Study finds increased use of electronic medical records saves lives

For some patients, a paperless hospital could mean the difference between life and death. According to a report in The Burrill Report, a recent study by the University of Texas Southwestern Medical Center found that increasing the use of electronic medical records in hospitals reduced patient deaths by 15 percent. The study, published in the January 26 issue of Archives of Internal Medicine, examined a cross-section of urban Texas hospitals to determine the efficacy of computer-based systems. Led by Dr. Ruben Amaransingham, researchers at Parkland Health & Hospital System in Dallas used a Clinical Information Technology Assessment Tool (CITAT) to assess physicians’ interactions with automated systems. The information systems were divided into four areas: notes and records, test results, order entry, and decision support. For a hospital to receive a high score on the assessment, three factors needed to be present: The information process had to be fully computerized, the physician needed to know how to activate it, and they had to consult the electronic system instead of using another method, such as paper-based documentation. In the study, higher CITAT scores generally correlated with lower patient deaths, fewer complications, and decreased costs. For example, electronically entering patient care instructions for coronary artery bypass grafts reduced the probability of patient death by 55 percent.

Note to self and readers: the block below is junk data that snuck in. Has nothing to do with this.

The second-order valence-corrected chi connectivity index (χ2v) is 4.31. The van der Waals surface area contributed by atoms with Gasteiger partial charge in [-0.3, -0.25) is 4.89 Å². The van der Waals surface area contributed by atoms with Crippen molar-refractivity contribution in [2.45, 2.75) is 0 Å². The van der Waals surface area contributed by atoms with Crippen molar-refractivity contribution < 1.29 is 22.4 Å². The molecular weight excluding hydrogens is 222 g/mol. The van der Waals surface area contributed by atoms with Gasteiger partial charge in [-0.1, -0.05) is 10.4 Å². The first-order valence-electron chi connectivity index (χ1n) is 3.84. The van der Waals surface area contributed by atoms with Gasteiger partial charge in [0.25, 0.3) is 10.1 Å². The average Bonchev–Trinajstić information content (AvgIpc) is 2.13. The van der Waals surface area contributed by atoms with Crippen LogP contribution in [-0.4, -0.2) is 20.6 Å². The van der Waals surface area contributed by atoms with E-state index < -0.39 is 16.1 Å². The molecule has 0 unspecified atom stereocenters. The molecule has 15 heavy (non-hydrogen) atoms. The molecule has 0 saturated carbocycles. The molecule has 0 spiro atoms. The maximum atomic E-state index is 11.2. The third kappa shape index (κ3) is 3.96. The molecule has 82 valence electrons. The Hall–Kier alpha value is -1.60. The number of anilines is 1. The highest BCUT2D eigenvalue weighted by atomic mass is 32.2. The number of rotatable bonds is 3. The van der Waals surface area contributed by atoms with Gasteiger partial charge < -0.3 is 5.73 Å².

President Barack Obama has promised to spend $50 billion over the next five years to computerize the nation’s medical records. Proponents of his Health Information Technology for Economic and Clinical Health Act (HITECH) say that converting to a paperless system will prevent medical errors and reduce healthcare costs over time. Of course, the conversion brings a host of unique challenges. Issues of patient privacy, interoperability, and cost of implementation will need to be addressed. There is also the issue of training medical staff to use the new system: Less than a quarter of physicians in America currently use electronic health records (EHR).

In the meantime, software companies are already making inroads into the Healthcare IT industry. Affiliated Computer Services of Dallas is working with the Alabama Medicaid agency to launch an EHR program based on ACS’s QTool clinical support tool. A version of the program to be released later this year will include e-prescribing capabilities, a referral function, and a provider message center. Electronic Health Record Version 8.2, developed by AllScripts Healthcare Solutions of Chicago, was recently approved by the Certification Commission for Healthcare Information Technology (CCHIT), a nonprofit organization that seeks to create a credible standard for healthcare IT. Other programs that have received CCHIT certification include NextGen Information Services’ EMR 5.5 27, Greenway Medical Technologies’ PrimeSuite, and Medinformatix’s Version 7.0.

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